EPOS GSX 300 revives the glory days of the PC sound card

I can see consumers turning the box for the EPOS GSX 300 over and wondering why they might need such a device. Sound cards are not, strictly speaking, the kind of hardware one thinks about when building a gaming PC. Most motherboards these days come with on-board sound that works just fine, negating any need for all but the most hardcore audiophiles to add a sound card to the build queue.

But as streaming on platforms like Twitch and YouTube have grown in profile, a need has emerged for better sound overall. Enter the EPOS GSX 300 external soundcard.

It’s a small, inconspicuous desktop box that takes control of your PC’s sound away from the motherboard and does its business elsewhere. What exactly is that business? It’s called DAC, or digital-to-audio conversion. This is the process of your computer decoding digital audio into something your ear can actually interpret. While your PC is very good at this already, it isn’t perfect. It’s just one thing among many others that it can do.

The GSX300 specialises in this task, removing itself from your PC’s inner framework to lower the liklihood of electromagnetic interference, which can add noise to the signal through distortion or artifacting. What it supports is 24 bit / 96 kHz (Hi-res) audio in Stereo, and 16 bit / 48 kHz (which is a higher sampling rate than standard “Redbook” CDs which are 16 bit / 44 kHz) audio with the virtual Surround Sound using the EPOS Gaming Suite.  Parent company Sennheiser says it has plans for hi-res surround sound support in the future.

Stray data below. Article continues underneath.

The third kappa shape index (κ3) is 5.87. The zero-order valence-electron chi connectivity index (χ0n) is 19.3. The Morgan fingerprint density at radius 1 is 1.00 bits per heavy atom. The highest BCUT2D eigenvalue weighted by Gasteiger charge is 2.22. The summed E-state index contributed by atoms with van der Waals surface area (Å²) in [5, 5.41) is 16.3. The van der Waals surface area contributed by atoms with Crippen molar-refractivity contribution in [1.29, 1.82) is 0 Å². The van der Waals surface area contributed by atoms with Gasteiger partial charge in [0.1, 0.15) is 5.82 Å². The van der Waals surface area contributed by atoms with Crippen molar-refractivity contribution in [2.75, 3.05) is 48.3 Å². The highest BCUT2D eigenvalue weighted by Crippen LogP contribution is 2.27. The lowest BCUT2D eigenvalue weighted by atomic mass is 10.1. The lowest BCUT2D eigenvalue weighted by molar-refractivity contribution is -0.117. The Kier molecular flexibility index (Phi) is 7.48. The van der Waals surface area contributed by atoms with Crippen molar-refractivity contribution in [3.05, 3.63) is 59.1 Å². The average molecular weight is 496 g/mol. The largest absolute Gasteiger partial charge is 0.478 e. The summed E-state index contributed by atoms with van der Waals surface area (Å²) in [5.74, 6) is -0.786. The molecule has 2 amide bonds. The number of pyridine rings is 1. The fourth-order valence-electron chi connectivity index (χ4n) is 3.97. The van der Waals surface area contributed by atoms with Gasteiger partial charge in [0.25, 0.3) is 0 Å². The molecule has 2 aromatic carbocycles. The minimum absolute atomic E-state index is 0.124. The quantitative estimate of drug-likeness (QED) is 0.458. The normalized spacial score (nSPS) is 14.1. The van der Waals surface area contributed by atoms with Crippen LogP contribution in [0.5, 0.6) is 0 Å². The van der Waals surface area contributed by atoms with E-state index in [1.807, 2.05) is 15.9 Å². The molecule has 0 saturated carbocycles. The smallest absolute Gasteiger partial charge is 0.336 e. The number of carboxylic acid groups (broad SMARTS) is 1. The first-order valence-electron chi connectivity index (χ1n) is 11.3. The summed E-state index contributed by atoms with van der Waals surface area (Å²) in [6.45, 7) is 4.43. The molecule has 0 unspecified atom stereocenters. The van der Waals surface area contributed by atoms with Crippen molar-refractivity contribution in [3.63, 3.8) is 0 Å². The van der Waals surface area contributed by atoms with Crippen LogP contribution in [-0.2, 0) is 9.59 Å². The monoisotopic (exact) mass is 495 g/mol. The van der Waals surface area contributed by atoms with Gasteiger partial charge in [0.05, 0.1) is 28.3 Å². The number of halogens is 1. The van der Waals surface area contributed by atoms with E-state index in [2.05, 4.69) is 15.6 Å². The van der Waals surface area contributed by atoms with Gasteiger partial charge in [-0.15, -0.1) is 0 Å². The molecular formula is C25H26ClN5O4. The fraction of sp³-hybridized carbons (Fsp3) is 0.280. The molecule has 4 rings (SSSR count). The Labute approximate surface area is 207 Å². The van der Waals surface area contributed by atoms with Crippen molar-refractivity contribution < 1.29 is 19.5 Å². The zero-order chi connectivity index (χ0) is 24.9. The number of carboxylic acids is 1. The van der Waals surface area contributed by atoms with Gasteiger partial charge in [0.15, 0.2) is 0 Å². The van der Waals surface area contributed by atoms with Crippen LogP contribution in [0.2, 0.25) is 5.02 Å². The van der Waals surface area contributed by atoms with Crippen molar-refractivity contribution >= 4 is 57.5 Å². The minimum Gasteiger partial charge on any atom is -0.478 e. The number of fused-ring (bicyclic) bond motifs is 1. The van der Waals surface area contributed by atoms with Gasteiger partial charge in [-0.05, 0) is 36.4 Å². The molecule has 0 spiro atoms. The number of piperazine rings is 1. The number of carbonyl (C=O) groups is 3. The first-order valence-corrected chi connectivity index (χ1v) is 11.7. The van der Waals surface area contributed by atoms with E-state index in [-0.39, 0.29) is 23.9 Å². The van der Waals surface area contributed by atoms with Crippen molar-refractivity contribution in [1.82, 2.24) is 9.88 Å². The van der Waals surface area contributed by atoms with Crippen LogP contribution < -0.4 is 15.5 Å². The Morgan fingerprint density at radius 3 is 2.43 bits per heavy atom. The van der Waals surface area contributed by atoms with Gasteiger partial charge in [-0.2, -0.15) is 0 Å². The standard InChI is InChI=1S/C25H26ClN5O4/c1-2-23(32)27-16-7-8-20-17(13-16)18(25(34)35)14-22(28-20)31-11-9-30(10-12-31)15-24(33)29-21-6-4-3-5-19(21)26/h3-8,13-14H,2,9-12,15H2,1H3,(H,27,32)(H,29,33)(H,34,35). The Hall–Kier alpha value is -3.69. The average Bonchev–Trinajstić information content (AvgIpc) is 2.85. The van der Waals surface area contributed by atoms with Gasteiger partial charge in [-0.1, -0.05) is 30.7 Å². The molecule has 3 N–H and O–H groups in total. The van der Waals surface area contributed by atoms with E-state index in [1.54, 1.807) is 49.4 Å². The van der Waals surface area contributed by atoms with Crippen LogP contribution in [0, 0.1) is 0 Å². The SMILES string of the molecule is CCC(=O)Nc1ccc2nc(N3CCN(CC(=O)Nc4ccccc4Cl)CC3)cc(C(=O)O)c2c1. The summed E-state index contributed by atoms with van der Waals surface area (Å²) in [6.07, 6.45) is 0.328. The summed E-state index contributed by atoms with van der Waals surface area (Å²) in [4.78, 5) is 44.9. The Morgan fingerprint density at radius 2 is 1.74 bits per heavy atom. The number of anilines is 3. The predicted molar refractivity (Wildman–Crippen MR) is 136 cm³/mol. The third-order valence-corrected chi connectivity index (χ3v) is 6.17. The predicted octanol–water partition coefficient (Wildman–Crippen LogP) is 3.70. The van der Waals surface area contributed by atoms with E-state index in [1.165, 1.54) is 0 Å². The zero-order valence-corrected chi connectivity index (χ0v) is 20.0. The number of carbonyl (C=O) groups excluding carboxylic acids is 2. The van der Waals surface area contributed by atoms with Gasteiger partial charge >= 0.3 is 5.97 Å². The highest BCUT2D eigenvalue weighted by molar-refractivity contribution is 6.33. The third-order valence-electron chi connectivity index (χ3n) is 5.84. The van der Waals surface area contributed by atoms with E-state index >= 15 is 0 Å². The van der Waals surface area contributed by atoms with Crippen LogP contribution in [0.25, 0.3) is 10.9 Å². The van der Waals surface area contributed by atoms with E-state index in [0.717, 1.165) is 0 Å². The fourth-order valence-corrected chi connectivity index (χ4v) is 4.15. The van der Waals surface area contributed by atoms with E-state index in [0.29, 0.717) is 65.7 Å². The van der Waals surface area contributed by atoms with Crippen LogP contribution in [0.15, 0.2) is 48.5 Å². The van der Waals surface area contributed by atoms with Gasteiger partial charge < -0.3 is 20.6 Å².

You can check the device out at eposaudio.com/gaming. The EPOS GSX 300 retails for an RRP of $129.90.

David Smith

David Smith is the games and technology editor at The AU Review. He has previously written for PC World Australia. You can find him on Twitter at @RhunWords.